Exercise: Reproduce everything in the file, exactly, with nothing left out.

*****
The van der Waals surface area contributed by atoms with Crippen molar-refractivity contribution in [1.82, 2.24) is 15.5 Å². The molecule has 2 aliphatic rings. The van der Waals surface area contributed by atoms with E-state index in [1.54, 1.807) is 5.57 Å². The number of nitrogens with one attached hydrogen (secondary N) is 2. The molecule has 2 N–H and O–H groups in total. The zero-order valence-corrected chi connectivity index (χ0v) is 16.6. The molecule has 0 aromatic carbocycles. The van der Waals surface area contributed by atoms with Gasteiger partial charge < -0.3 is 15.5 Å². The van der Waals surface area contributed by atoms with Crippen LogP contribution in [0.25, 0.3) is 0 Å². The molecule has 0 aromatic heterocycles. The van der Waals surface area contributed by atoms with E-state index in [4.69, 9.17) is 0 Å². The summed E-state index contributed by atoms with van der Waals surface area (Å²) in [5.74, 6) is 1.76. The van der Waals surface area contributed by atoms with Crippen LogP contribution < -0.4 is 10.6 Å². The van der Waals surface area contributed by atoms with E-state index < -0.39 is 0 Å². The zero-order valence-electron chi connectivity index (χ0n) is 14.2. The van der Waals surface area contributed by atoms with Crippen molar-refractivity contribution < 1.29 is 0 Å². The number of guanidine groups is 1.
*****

The van der Waals surface area contributed by atoms with Crippen molar-refractivity contribution in [1.82, 2.24) is 15.5 Å². The molecule has 2 aliphatic rings. The van der Waals surface area contributed by atoms with E-state index in [1.54, 1.807) is 5.57 Å². The number of nitrogens with one attached hydrogen (secondary N) is 2. The molecule has 2 N–H and O–H groups in total. The zero-order valence-corrected chi connectivity index (χ0v) is 16.6. The molecule has 0 aromatic carbocycles. The van der Waals surface area contributed by atoms with Gasteiger partial charge < -0.3 is 15.5 Å². The van der Waals surface area contributed by atoms with Crippen LogP contribution in [0.25, 0.3) is 0 Å². The molecule has 0 aromatic heterocycles. The van der Waals surface area contributed by atoms with E-state index in [4.69, 9.17) is 0 Å². The summed E-state index contributed by atoms with van der Waals surface area (Å²) in [5.74, 6) is 1.76. The van der Waals surface area contributed by atoms with Crippen LogP contribution < -0.4 is 10.6 Å². The van der Waals surface area contributed by atoms with E-state index < -0.39 is 0 Å². The zero-order valence-electron chi connectivity index (χ0n) is 14.2. The van der Waals surface area contributed by atoms with Crippen molar-refractivity contribution < 1.29 is 0 Å². The number of guanidine groups is 1.